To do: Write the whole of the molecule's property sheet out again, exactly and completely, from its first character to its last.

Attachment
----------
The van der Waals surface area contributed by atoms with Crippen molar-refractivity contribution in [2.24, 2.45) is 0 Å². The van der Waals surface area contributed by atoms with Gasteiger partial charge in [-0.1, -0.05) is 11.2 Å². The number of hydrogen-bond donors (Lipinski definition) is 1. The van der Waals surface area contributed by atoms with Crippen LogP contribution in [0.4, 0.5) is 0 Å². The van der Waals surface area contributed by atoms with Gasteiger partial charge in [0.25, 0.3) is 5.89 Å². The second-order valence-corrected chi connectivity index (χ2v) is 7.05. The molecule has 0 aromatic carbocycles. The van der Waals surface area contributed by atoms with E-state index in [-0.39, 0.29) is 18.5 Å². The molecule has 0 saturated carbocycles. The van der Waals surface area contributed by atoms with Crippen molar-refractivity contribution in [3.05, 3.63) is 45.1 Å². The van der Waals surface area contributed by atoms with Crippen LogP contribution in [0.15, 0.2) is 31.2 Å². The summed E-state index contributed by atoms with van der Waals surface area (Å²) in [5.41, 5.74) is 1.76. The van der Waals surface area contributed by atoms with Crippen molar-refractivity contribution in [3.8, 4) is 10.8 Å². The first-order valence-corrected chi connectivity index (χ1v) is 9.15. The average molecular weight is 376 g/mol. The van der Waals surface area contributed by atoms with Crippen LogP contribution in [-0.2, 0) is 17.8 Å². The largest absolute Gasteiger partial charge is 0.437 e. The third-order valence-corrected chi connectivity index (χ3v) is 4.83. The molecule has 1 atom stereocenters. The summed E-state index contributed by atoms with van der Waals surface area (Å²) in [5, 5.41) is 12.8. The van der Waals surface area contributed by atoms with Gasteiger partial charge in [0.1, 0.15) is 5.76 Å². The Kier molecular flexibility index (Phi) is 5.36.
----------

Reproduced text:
The van der Waals surface area contributed by atoms with Crippen molar-refractivity contribution in [2.24, 2.45) is 0 Å². The van der Waals surface area contributed by atoms with Gasteiger partial charge in [-0.1, -0.05) is 11.2 Å². The number of hydrogen-bond donors (Lipinski definition) is 1. The van der Waals surface area contributed by atoms with Crippen LogP contribution in [0.4, 0.5) is 0 Å². The van der Waals surface area contributed by atoms with Gasteiger partial charge in [0.25, 0.3) is 5.89 Å². The second-order valence-corrected chi connectivity index (χ2v) is 7.05. The molecule has 0 aromatic carbocycles. The van der Waals surface area contributed by atoms with E-state index in [-0.39, 0.29) is 18.5 Å². The molecule has 0 saturated carbocycles. The van der Waals surface area contributed by atoms with Crippen molar-refractivity contribution in [3.05, 3.63) is 45.1 Å². The van der Waals surface area contributed by atoms with Crippen LogP contribution in [0.15, 0.2) is 31.2 Å². The summed E-state index contributed by atoms with van der Waals surface area (Å²) in [5.41, 5.74) is 1.76. The van der Waals surface area contributed by atoms with Crippen molar-refractivity contribution in [3.8, 4) is 10.8 Å². The first-order valence-corrected chi connectivity index (χ1v) is 9.15. The average molecular weight is 376 g/mol. The van der Waals surface area contributed by atoms with Crippen LogP contribution in [-0.2, 0) is 17.8 Å². The largest absolute Gasteiger partial charge is 0.437 e. The third-order valence-corrected chi connectivity index (χ3v) is 4.83. The molecule has 1 atom stereocenters. The summed E-state index contributed by atoms with van der Waals surface area (Å²) in [5, 5.41) is 12.8. The van der Waals surface area contributed by atoms with Gasteiger partial charge in [0.1, 0.15) is 5.76 Å². The Kier molecular flexibility index (Phi) is 5.36.